[Met Performance] CID:187770
La Bohème {591} Metropolitan Opera House: 04/10/1961.

(Debut: Dorothy Coulter
Review)


Metropolitan Opera House
April 10, 1961


LA BOHÈME {591}

Mimì....................Victoria de los Angeles
Rodolfo.................Dino Formichini
Musetta.................Dorothy Coulter [Debut]
Marcello................Frank Valentino [Last performance]
Schaunard...............George Cehanovsky
Colline.................Giorgio Tozzi
Benoit..................Fernando Corena
Alcindoro...............Norman Kelley [Last performance]
Parpignol...............Frank D'Elia
Sergeant................Lloyd Strang
Officer.................John Frydel

Conductor...............Thomas Schippers, Act I
Conductor...............George Schick, Acts II, III, IV

Review of Robert Sabin in the May 1961 issue of Musical America

Except for the lovely singing and sensitive acting of Victoria de los Angeles, this was a generally humdrum performance. Dorothy Coulter, the young American soprano, who made her debut with the company as Musetta, was musically adequate, but neither her singing nor her acting was at all distinguished.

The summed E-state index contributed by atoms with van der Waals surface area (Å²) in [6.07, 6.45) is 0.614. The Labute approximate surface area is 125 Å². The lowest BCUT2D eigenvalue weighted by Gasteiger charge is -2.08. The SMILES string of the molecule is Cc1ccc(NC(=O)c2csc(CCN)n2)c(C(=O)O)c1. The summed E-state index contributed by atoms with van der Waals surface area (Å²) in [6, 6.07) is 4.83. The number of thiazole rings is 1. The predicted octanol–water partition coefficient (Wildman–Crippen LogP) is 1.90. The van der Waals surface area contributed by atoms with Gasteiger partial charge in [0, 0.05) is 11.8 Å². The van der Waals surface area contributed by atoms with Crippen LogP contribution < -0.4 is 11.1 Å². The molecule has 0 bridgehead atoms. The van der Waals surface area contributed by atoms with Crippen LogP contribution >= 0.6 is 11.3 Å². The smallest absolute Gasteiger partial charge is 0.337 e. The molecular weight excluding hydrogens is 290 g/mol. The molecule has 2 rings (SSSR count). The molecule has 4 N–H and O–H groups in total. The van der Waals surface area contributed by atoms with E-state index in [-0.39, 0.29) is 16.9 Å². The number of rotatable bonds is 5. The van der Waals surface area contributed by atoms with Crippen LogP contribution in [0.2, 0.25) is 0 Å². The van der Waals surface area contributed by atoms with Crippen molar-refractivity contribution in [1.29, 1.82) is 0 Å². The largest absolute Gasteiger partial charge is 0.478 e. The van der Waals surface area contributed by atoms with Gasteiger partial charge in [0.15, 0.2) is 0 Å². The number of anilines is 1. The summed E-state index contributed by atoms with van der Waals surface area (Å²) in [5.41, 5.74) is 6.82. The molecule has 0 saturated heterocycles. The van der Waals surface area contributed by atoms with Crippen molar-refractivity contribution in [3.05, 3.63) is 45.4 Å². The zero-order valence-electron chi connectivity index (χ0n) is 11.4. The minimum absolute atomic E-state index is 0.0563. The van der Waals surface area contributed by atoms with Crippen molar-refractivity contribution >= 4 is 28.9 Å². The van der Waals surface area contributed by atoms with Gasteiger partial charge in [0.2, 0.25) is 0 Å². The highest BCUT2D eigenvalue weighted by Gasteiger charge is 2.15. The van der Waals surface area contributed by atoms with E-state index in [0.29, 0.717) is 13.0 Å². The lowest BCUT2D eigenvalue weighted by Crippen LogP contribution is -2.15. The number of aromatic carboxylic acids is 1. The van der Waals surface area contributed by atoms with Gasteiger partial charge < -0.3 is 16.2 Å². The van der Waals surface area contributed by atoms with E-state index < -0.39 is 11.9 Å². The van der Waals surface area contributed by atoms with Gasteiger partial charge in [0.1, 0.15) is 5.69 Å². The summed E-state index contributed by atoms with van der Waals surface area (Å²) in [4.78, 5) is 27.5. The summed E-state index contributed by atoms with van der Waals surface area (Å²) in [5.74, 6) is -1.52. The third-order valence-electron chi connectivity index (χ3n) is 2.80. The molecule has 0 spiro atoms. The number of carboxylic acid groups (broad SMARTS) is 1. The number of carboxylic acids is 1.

Even with allowance for debut nerves, her singing of top phrases was strident and unsteady and her voice did not sound as fresh and vital as it should have in so youthful an artist. Her acting was almost amateurish, with exaggerated facial expression and stock movements and gestures. Now that the ordeal of her debut is passed, Miss Coulter may make a better showing during the spring tour.

Mr. Formichini sang his first Rodolfo at the Metropolitan, husbanding his rather slender voice for the big phrases very cannily and revealing a thorough command of the part. He was scarcely a romantic poet or an ardent lover, but he did sense the exquisite quality of Miss de los Angeles' singing of the more delicate and intimate passages and match it with some fine lyricism of his own.

Mr. Valentino, Mr. Cehanovsky and Mr. Tozzi were singing their roles for the first time this season. I am sorry to report that Mr. Cehanovsky was all but inaudible much of the time and that Mr. Valentino sang so foggily that one almost wished that he were. As for Mr. Tozzi, he turned in his customary admirable performance. If not perfectly focused tonally, the "Vecchia zimarra" was tenderly done, and his voice was a pillar of strength in the rather decrepit quartet of Bohemians.

Thomas Schippers suffered an acute attack of indigestion during Act I (which did not surprise me), and George Schick took over for the remaining three acts in efficient fashion.



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